From ASU to the major leagues - East Valley Tribune: Sports

From ASU to the major leagues

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Posted: Saturday, June 28, 2008 12:26 am | Updated: 10:10 pm, Fri Oct 7, 2011.

Most observers will shake their head twice while watching Dustin Pedroia. The first time comes when laying eyes on the 5-foot-9, 180-pound Red Sox infielder, figuring there’s no way he can successfully play major league baseball.

Dustin Pedroia - Overachiever’s early success, hard play earn him praise in Boston

Most observers will shake their head twice while watching Dustin Pedroia. The first time comes when laying eyes on the 5-foot-9, 180-pound Red Sox infielder, figuring there’s no way he can successfully play major league baseball.

ASU’s fantastic four make it to the majors

Then they see him gobble up every ball at second base and hit line drive after line drive at the plate, and the head-shaking turns from doubt to awe.

“That kid, ain’t no mountain high enough,” ASU coach Pat Murphy said. “He’s the ultimate overachiever.”

After leaving high school undrafted, Pedroia had an illustrious career for the Sun Devils, making first-team All-Pac-10 each of his three years and finishing with a school single-season record in doubles as a sophomore with 34.

One subpar month to open last season had some critics questioning his ability, but it’s been smooth sailing ever since.

Pedroia was named the American League Rookie of the Year after batting .317 with eight home runs, 36 doubles and 50 RBIs last season. He hit .283 with two home runs and 10 RBIs in the postseason, and tied Derek Jeter for most runs scored (12) by a rookie in the playoffs.

This season, Pedroia is batting .289 with seven homers and 34 RBIs and is playing his trademark stellar defense.

With 166,000 more votes than the Rangers’ Ian Kinsler — another former ASU player — Pedroia will likely be the starting second baseman at the All-Star game in Yankee Stadium.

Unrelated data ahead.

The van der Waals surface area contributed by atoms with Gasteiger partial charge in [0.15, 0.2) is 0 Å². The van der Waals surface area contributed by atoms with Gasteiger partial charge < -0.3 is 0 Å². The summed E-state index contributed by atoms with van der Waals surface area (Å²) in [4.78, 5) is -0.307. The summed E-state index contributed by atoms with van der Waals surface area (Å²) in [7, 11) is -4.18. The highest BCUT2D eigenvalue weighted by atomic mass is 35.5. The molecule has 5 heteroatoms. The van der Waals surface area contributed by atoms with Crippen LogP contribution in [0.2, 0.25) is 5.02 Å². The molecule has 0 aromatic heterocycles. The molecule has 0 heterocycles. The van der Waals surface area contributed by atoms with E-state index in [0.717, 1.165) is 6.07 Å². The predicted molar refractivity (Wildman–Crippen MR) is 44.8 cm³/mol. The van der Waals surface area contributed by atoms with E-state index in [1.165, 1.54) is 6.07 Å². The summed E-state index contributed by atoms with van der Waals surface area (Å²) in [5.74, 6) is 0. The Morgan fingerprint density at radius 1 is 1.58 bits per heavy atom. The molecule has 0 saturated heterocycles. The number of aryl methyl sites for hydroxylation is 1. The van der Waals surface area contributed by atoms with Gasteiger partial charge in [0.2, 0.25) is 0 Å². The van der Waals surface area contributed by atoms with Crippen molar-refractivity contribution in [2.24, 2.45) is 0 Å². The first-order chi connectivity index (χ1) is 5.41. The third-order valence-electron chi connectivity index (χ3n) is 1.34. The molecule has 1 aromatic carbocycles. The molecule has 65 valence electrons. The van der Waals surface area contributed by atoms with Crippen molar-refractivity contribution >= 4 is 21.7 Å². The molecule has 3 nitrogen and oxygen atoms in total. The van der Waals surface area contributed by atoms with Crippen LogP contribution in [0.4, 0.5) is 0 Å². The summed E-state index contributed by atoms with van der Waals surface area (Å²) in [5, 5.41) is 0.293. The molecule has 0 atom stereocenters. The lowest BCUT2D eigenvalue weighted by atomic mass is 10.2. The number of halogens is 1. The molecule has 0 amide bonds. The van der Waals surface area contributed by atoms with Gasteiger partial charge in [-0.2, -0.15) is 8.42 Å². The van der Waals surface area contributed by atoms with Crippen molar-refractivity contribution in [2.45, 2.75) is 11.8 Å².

He’s become a fan favorite of Red Sox Nation.

“I play hard, and they obviously enjoy that and love the passion that I play with,” Pedroia said.

The ultimate gamer, Pedroia seems to be a perfect fit in baseball-crazy Boston.

“It’s the best place in the major leagues to play,” he said.

Jeff Larish - After sliding in draft, first baseman proves critics wrong

Jeff Larish was all set to go to junior college when ASU coach Pat Murphy decided to take a chance on the skinny Tempe McClintock shortstop about whom assistant Jay Sferra had a good feeling.

Larish filled out and had an impressive sophomore season at Arizona State. If he could have been drafted then, teams would have been clamoring for a shot to get him.

But a slump as a junior — the first year of draft eligibility — sent him tumbling down draft boards.

A stellar senior season didn’t do much to improve his stock, and Larish sat until the fifth round before the Tigers finally called his name. Instead of teams choosing to see his gifts, they focused on his drawbacks.

“At Arizona State, you get dissected,” Murphy said.

Larish didn’t waste much time proving the critics wrong.

He hit .267 with 28 homers and 101 RBIs last season in Double-A and was named Detroit’s minor league player of the year.

He got the call to the big club on May 27, when Gary Sheffield went on the disabled list. Larish struggled mightily at first — batting .121 (4-for-33) in his first 10 games — but finished 3-for-5 for a .200 batting average in his first taste of the major leagues.

When Sheffield returned from the disabled list Larish was sent back down to Triple-A, but for a player that Murphy said 'eats, sleeps and breathes baseball’, it’s not enough.